Social Responsibility
LSR works daily to uphold its three pillars of sustainability: environmental, community and economic. Its environmental initiatives include water conservation, condensate recovery, waste minimization, recycling and resource minimization. “Through recovering condensate for use in the boilers, we have reduced our water intake by about 200,000 gallons per day,” the company says. “That is enough to fill 10 swimming pools every day.”

The company’s recycling program extends across the facility and includes a multitude of products ranging from lab equipment and cartridges to used oil. LSR continues to look for ways to reduce waste and repurpose materials for future use. “Our recycling initiatives have removed, on average, one-third of our waste from entering the solid waste stream,” Faucheux says. “We look at the traditional things we have done as just one of the pillars of sustainability.”

As community stewards, LSR employees have helped develop projects throughout the community, including implementing a recycling program at the local elementary and high schools and donating land and equipment for a new playground. The company developed the LSR Foundation Scholarship for Lutcher High students and also offers paid internships for college students to receive hands-on work experience. “We are developing a high school curriculum that will allow high school graduates to go straight from school to work here,” Faucheux says. “Two or three students from the class will be offered positions in the facility on graduation day.”

LSR not only pays attention to the community’s needs, but its employees’ needs, as well. The company’s Employee Assistance Program offers counseling, support and benefits to promote its employees’ wellbeing. LSR also provides annual flu shots, wellness exams and hearing tests. Employees are sponsored and encouraged to participate in marathons, half-marathons, and 10K and 5K races.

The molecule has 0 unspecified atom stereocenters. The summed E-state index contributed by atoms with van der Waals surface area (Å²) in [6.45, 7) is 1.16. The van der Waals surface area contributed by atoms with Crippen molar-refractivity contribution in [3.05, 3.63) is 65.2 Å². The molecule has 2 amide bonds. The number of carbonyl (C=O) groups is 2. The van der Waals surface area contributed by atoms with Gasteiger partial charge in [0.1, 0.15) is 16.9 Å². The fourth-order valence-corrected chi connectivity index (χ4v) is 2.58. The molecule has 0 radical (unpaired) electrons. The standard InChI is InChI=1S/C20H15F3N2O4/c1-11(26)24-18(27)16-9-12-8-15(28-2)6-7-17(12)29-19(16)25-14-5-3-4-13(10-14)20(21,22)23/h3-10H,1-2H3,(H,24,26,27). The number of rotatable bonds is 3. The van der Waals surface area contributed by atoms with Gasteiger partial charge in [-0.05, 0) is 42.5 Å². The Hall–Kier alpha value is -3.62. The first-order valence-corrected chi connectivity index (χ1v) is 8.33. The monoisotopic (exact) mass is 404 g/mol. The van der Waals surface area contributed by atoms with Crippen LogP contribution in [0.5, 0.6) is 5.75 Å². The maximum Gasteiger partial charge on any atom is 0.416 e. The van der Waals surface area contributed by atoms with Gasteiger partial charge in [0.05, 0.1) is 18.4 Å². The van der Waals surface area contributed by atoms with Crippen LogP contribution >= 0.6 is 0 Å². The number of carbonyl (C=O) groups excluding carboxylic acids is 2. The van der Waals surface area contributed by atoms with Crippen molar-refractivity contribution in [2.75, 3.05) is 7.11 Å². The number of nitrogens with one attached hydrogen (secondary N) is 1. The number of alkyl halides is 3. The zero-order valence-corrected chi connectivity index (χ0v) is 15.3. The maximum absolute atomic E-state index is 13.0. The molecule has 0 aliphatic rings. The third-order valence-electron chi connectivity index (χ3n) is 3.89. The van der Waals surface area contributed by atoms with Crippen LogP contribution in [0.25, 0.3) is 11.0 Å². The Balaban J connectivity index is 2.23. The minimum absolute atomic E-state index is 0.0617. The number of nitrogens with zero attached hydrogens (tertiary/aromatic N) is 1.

Economic stimulation is the third pillar of sustainability at LSR and focuses on supporting local businesses, hiring from within the community and giving back. More than 70 percent of its 350 employees live within 15 miles of the refinery. “Engaging and empowering employees not only changes the culture of an organization, but also leads to significant progress,” Faucheux says.

LSR plans to continue growing by providing sugarcane farmers with a home for their products. The company follows through on this by installing automated equipment in growers’ facilities to build some of the best and most sophisticated mills in the world, Faucheux says. “The refinery has a local presence in the community and we share maintenance resources with them to make growers more efficient and better at what they do,” he adds. “In doing so, LSR will continue to provide its customers with a place to go to get a truly USA-made, natural product. LSR was inspired by an awareness of culture and tradition, and fueled with an enthusiasm for growth, change and improved performance.”